Intel CEO Brian Krzanich updated his vision for computing and wearable devices in his Computer Electronics Show keynote Tuesday evening, as expected. But the executive also took on Silicon Valley’s sorry record on hiring women and minorities, pledging $300 million over five years to address the issue.
“It’s time to step up and do more,” Krzanich said. Intel announced a new goal to reach “full representation” of women and under-represented minorities in the company’s U.S. workforce by 2020. Krzanich didn’t give specific numerical goals, but the company said full representation means Intel’s workforce will be “more representative” of the talent available in America.
“This is going to be difficult to achieve,” Krzanich admitted. But he said the company would tie the pay of managers to achieving the diversity goals. “We will as good engineers measure and report our progress on a regular basis with full transparency,” he said.
Krzanich said the money will be spent on a variety of programs to help build a fuller pipeline of diverse job candidates, including funding non-profit groups and educators to support better representation of under-represented people in technology and videogame companies.
The pledge follows disclosures by many tech companies about disappointing numbers of women and minorities in their ranks, as well as incidents of harassment involving female gamers. (Intel’s own most recent filing, for 2013, said 76% of employees were men and 24% were women; 57% were white, 29% Asian, 8% Hispanic and 4% black. The percentages of women and minorities are smaller for leadership positions).
Krzanich, who became CEO in May 2013, has set a pattern of using the big Las Vegas trade show to diverge from purely commercial concerns. Last year, for example, he ended his talk by speaking passionately about the need to rid the semiconductor industry of “conflict materials” believed to help fund violence in some African countries.
The discussion of diversity was also a postscript to an address that focused on Krzanich’s effort to move Intel’s chips beyond PCs, as well as efforts to update PCs with technologies such as 3D cameras–a product that the company calls RealSense.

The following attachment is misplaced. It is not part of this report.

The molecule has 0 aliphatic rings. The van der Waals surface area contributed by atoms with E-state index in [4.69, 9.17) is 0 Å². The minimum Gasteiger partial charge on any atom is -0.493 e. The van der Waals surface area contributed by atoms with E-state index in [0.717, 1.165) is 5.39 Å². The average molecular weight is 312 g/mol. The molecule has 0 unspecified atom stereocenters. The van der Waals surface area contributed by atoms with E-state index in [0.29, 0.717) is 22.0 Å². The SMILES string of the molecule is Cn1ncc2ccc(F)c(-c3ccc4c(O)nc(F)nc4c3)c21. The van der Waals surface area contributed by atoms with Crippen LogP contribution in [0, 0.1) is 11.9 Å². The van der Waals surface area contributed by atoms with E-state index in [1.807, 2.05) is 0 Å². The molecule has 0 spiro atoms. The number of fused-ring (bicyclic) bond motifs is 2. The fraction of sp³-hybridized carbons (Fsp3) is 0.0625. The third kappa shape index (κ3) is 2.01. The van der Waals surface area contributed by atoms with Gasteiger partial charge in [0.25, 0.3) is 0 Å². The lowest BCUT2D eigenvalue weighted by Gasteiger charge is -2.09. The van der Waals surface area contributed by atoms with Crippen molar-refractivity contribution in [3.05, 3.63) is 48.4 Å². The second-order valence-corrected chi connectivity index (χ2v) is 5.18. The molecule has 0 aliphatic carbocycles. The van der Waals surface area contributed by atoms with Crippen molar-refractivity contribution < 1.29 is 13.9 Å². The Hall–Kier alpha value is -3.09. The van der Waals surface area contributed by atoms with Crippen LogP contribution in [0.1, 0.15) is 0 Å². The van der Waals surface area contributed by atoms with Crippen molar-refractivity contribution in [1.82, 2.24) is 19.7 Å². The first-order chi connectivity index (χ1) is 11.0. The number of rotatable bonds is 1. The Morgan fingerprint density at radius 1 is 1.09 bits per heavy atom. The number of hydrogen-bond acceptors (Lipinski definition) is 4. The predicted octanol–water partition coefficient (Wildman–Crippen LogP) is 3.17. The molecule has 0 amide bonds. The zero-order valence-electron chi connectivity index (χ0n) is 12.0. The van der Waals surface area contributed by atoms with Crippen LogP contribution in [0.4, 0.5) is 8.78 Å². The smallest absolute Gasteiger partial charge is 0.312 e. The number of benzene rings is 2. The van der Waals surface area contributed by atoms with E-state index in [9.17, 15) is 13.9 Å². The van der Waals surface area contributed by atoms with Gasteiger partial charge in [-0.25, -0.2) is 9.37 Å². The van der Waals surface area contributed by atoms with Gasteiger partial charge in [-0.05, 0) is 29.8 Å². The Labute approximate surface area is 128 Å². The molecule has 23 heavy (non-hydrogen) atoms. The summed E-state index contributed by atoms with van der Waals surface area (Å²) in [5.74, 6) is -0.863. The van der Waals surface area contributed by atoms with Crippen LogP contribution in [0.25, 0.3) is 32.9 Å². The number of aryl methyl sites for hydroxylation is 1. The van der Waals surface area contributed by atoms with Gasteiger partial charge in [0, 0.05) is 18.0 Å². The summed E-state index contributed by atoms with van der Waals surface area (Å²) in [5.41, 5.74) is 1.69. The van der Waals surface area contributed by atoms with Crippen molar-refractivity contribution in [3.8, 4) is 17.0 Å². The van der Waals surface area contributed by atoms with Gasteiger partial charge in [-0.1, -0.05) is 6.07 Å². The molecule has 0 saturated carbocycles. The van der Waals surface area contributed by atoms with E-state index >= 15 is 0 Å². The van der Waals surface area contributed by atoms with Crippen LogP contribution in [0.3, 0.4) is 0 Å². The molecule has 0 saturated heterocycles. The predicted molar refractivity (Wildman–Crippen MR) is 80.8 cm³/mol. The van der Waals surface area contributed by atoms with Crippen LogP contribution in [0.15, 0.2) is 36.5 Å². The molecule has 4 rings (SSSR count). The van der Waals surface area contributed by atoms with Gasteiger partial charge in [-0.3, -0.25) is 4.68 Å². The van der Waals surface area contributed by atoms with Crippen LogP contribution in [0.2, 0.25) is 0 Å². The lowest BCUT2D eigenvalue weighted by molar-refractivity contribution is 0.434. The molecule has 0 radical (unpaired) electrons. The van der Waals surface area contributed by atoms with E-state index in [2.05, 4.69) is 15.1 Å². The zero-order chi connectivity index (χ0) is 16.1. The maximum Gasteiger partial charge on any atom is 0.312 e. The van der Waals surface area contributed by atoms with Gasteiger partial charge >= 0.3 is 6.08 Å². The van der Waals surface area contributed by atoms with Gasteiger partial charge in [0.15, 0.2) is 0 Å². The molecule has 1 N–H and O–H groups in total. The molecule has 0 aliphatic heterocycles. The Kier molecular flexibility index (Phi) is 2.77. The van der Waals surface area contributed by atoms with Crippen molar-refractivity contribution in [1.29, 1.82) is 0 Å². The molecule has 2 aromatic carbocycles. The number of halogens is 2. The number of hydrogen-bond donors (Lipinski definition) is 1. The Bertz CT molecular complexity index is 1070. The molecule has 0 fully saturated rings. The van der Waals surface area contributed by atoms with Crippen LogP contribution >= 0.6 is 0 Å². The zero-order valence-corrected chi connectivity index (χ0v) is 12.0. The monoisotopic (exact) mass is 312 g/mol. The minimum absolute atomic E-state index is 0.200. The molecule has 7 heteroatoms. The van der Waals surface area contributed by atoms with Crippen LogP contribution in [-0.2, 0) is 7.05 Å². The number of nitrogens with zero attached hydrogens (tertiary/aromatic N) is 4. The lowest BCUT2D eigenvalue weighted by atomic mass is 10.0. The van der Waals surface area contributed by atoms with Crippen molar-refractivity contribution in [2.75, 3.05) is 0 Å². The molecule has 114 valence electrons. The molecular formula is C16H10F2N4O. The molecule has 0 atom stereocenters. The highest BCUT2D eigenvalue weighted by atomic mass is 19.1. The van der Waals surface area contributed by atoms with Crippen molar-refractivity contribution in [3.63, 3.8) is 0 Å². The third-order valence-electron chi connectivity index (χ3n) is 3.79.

Intel showed how the camera could enable tricks such as a virtual piano keyboard, in which a user moves their fingers in air to play notes without touching anything. A company called Ascending Technologies also showed how flying drones can automatically avoid objects when equipped with multiple RealSense cameras. A drone successfully flew through an elaborate obstacle course erected on the side of the CES auditorium without human assistance.
Another new disclosure Tuesday was Curie, the code name for an ultra-small module of chip technology that is specifically designed for wearable devices. Besides a processor based on Intel’s Quark technology, the tiny Curie circuit board—which Krzanich showed encapsulated in a sport coat button—has a device for controlling sensors, wireless communications and other components to provide essentially all the functions of an activity tracker or similar devices, said Mike Bell, the vice president in charge of Intel’s new devices group.
“This changes the game in wearables,” Krzanich said.
Krzanich, who has pushed the chip maker to work with fashion brands, also announced plans to cooperate with Luxottica Group ‘sLUX.MI -1.86% Oakley unit. The company said the collaboration would focus on smart versions of premium, luxury and sports eyewear. Intel in December had announced a relationship with Luxottica, while providing few details.
Intel also demonstrated how a sensor-packed jacket and software can help a person with limited vision detect people and other objects around them. Krzanich said the company would openly share the technology so developers can improve on it to help the visually impaired.